Nov 29, 2012

Mughlai Style Cooking Lesson

Chef Akhtar of the Islamabad Marriot's Dum Pukht Restaurant has been trained in the art of Mughlai style of cooking.  This particular cuisine focuses on flavor development using nuts, creams, cheeses, fruits, and spices.  Staying true to its origins in preparation, execution and presentation, he doesn't stray much from the authenticity of these dishes. 

Chef Akhtar kept me busy for two days, showing me the Ins and Outs of his meticulously organized kitchen.  We explored everything from grilled seafood to biryani, and with no culinary stone unturned, chef Akhtar kept me intrigued by his unique and in depth approach to flavor development without an overwhelming use of spice common in other south asian cuisine. 
Featured below is a  popular item known as Kagzi Kebab, a chicken drumstick stuffed with seasoned chicken mince marinated in a saffron cream sauce. The stuffed chicken drumsticks are then grilled over an open flame for maximum flavor incorporating the smoky aroma of the charred wood complimenting the marinade and natural chicken flavors.

Next on the list was Lababi Kabab, a Mughlai signature style kebab. The base for this kebab is a mutton mince combined with cottage cheese and other aromatic spices.  Once all the ingredients are combined, the tricky part is actually skewering the meet, which requires a certain level of skill and technique.  It can be time consuming, because it is always done by hand, and it must be equally dispersed from top to bottom for the most even cooking.  Chef Akhtar is so seasoned, he could probably do it blind folded, and even informed me, that during banquet and wedding season, they make thousands of these a day!!!

Delicately frying away, we have the Hara Fried Fish. Hara which translates to green, refers to the color of the marinade the fish is coated in.  It consists of green chilli, mint, coriander, and green capsicum, plus all the other spices and seasoning.  The other secret ingredient chef Akhtar  tipped me off on was Ajwain, also known as carom seed or caraway, commonly found in seafood dishes.
Here we have one of my favorites I learned on this cooking lesson, a dish fit for kings called Raseley Jheengey.  This particular dish is unique because of the sauce it's served in.  A white sauce made with sesame, white onion, and cashews which are slow cooked for an hour then pureed with a touch of milk into a creamy delicious base.  The Shrimp are quickly poached in a lime and ginger and then added to the sauce which is sauteed with ajwain, ginger and garlic, chili flakes and finished off with lemon. A flavorful and rich dish suitable for special occasions!
This next dish is my second favorite, I remember enjoying this starter at the restaurant when I last dined there, and the combination of toasted sesame with cream and saffron crusted on the shrimp was just heavenly!  I could've made a meal out of it, but decided I needed to give everything else a fighting chance. Chef Akhtar has really outdone himself on this particular plate from the technique used to the chutney flower on the presentation plate, this dish is a winner all around. 
An interesting approach to a traditional South Indian dish, was chef Akhtar's version of a Dosa.  Unlike the south Indian type, this was made in a smaller crepe like size.  The crepe shell it self is made with a paste of white lentils, coconut milk powder, matray powder (dried yellow peas), rice flour, corn flour and egg, cooked on a griddle pan, then rolled with sauteed spicy vegetables, rolled again and pan fried.  This preparation is labor intensive, but the tasty bites are worth the effort and wait.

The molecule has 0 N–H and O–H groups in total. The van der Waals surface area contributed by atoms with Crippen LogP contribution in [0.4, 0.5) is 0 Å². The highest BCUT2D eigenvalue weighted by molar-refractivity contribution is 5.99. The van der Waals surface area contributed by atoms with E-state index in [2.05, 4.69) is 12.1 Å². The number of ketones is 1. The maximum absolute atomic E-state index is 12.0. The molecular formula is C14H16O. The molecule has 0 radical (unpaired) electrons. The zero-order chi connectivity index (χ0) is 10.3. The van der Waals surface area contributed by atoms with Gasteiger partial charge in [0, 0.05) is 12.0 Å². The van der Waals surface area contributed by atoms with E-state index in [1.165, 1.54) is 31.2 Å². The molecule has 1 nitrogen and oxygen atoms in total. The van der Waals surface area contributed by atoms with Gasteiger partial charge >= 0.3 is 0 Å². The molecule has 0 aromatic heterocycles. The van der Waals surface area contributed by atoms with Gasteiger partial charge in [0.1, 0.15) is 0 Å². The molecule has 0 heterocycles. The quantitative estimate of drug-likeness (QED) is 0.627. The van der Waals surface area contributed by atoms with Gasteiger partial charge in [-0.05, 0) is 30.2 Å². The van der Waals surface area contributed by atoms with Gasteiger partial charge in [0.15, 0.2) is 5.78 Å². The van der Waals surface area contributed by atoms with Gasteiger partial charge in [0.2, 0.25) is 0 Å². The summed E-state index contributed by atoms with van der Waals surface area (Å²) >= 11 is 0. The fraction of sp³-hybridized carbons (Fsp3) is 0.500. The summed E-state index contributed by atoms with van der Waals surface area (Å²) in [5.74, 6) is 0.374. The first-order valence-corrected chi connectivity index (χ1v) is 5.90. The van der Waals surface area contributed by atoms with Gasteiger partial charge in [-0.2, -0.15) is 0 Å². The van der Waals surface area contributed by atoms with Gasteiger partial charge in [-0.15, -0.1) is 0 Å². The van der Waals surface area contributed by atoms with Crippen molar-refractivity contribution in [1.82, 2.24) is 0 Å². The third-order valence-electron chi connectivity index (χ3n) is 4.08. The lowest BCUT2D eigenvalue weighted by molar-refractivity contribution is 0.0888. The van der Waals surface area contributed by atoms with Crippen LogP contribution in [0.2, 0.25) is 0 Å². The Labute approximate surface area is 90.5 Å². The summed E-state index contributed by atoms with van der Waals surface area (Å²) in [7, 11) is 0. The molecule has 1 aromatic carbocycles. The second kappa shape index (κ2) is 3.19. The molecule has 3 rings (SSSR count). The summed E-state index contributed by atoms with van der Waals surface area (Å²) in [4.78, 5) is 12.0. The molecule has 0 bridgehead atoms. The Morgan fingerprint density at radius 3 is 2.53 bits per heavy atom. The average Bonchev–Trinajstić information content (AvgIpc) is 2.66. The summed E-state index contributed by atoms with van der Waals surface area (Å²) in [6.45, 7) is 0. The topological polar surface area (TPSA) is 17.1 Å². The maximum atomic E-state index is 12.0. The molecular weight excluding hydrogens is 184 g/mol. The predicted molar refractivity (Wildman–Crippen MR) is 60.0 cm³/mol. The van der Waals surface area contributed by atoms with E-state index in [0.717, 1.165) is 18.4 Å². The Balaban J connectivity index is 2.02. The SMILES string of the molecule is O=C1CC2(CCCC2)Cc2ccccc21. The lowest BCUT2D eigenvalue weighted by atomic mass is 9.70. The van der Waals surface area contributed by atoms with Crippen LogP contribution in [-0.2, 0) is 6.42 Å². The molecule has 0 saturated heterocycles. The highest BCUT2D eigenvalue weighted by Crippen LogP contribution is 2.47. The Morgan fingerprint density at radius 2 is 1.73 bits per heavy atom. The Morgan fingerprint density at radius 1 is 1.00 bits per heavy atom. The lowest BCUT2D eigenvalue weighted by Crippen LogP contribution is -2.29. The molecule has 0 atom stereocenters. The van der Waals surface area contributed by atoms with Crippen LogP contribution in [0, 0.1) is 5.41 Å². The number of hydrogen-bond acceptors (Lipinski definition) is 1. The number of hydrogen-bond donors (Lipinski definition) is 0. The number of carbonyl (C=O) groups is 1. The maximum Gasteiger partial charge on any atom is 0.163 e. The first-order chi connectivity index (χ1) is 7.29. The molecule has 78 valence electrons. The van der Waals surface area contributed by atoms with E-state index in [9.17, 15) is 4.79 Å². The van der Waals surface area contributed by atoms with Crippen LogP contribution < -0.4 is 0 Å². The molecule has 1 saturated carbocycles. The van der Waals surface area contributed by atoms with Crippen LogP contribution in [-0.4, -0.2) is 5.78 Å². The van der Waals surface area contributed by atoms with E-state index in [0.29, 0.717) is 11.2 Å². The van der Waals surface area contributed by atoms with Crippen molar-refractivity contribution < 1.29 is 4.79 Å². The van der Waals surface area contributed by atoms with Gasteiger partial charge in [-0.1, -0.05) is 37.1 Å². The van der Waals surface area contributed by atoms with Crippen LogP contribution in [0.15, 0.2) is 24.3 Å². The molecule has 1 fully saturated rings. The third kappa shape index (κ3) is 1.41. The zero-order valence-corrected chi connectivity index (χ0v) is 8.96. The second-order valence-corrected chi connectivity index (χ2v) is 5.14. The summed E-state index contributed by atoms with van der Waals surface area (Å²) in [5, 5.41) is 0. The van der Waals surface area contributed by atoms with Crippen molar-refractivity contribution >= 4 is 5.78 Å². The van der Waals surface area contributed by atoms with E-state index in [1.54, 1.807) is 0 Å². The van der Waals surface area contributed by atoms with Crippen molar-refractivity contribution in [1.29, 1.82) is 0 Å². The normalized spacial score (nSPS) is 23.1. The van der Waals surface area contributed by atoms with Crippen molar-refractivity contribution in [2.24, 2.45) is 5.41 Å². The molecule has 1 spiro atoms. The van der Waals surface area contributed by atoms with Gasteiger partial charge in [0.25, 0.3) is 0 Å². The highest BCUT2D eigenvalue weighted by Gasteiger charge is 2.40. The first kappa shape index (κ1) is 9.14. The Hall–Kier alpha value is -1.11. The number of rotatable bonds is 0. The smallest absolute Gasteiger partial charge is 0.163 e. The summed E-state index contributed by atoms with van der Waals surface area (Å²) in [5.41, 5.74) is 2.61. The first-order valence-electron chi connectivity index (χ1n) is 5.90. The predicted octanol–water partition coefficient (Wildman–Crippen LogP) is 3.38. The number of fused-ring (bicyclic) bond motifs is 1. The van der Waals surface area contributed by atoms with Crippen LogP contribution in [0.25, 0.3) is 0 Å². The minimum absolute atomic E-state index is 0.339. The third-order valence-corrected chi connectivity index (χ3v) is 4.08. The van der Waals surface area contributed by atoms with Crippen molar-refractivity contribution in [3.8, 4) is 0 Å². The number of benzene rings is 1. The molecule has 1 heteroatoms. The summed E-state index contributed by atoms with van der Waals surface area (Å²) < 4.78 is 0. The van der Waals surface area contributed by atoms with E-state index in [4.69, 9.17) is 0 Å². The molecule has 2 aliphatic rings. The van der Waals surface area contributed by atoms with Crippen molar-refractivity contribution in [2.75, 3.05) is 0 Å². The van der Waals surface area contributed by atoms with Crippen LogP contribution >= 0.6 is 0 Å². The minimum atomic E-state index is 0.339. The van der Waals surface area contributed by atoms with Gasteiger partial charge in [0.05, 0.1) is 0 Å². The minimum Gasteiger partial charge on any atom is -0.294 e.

Last but not least, the infamous biryani, which every ethnic contingent in the region claims as their own.  Chef Aktar prepared the Sindhi style of Biryani, which is a balance of sweet and savory using dried plums, cashew nuts, saffron, and chillies.  The biryani he prepared today used a special type of rice known as *Sella, which adds a beautiful color and aroma to the dish.  This had to be one of the tastiest and most aromatic biryanis I have ever enjoyed.  Thanks to Chef Akhtar who stayed true to the dish, and showed me the real way to make such an authentic delicacy. 

*Many a people have the misconception that Sella Rice is a different variety of Rice. This is not so, Sella is a Rice Milled differently i.e. the Paddy (Raw Material) is steamed and then dried for milling. The yellow color, which it adapts, is because of this process. The color can be also be darkened according to the requirements. Any rice can be milled with this process basmati or non- basmati rice. The advantage of this rice is that on post cooking each grain separates out perfectly hence it is widely used in preparing Biryani or Pulao (http://www.sonisgroup.com/what_is_basmati.htm)



The Dum Pukht restaurant is a landmark at the Marriott and Pearl Continental hotels in Pakistan.  It produces a variety of tasty dishes with a range of flavors, ingredients and textures.  The chefs are not only trained, but have competed against India in the Food-istan challenge, making their country proud. If you ever take a trip to Pakistan, no matter which city you visit, you will have access to this unique cuisine.  Come and check it out. 




3 comments:

  1. Thanks for sharing this mugali recipe with us i am a huge fan

    ReplyDelete
  2. Absolutely delicious basmati rice,classic recipe..looks divine.

    ReplyDelete
  3. Thanks for your comments Albert and Sam! Mughlai style cooking consists of rich developed flavors, a cuisine that is made with patience and attention to detail. I loved spending time in Pakistan learning all these recipes from the locals. Looking forward to my return there!

    ReplyDelete